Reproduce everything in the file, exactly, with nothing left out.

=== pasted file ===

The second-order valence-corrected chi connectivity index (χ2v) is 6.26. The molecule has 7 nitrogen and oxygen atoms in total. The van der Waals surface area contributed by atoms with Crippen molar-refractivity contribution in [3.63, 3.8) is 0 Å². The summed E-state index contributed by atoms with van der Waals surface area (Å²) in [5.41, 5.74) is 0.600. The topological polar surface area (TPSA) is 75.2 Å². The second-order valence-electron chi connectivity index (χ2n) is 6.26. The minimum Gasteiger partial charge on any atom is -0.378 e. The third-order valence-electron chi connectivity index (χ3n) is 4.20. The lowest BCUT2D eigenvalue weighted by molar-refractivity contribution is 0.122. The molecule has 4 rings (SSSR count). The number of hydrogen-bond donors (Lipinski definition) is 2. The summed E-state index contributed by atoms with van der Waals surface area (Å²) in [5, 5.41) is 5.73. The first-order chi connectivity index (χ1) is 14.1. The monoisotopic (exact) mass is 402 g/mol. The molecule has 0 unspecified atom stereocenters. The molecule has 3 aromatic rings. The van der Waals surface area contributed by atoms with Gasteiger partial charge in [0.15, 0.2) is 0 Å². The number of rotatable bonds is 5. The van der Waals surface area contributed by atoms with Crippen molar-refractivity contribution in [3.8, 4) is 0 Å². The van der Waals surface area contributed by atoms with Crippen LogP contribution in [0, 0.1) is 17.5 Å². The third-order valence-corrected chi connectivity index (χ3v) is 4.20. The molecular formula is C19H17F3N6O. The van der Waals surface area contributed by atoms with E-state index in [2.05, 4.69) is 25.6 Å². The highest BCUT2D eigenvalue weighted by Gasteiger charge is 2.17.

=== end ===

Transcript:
The second-order valence-corrected chi connectivity index (χ2v) is 6.26. The molecule has 7 nitrogen and oxygen atoms in total. The van der Waals surface area contributed by atoms with Crippen molar-refractivity contribution in [3.63, 3.8) is 0 Å². The summed E-state index contributed by atoms with van der Waals surface area (Å²) in [5.41, 5.74) is 0.600. The topological polar surface area (TPSA) is 75.2 Å². The second-order valence-electron chi connectivity index (χ2n) is 6.26. The minimum Gasteiger partial charge on any atom is -0.378 e. The third-order valence-electron chi connectivity index (χ3n) is 4.20. The lowest BCUT2D eigenvalue weighted by molar-refractivity contribution is 0.122. The molecule has 4 rings (SSSR count). The number of hydrogen-bond donors (Lipinski definition) is 2. The summed E-state index contributed by atoms with van der Waals surface area (Å²) in [5, 5.41) is 5.73. The first-order chi connectivity index (χ1) is 14.1. The monoisotopic (exact) mass is 402 g/mol. The molecule has 0 unspecified atom stereocenters. The molecule has 3 aromatic rings. The van der Waals surface area contributed by atoms with Gasteiger partial charge in [0.15, 0.2) is 0 Å². The number of rotatable bonds is 5. The van der Waals surface area contributed by atoms with Crippen molar-refractivity contribution in [3.8, 4) is 0 Å². The van der Waals surface area contributed by atoms with Crippen LogP contribution in [0, 0.1) is 17.5 Å². The third-order valence-corrected chi connectivity index (χ3v) is 4.20. The molecular formula is C19H17F3N6O. The van der Waals surface area contributed by atoms with E-state index in [2.05, 4.69) is 25.6 Å². The highest BCUT2D eigenvalue weighted by Gasteiger charge is 2.17.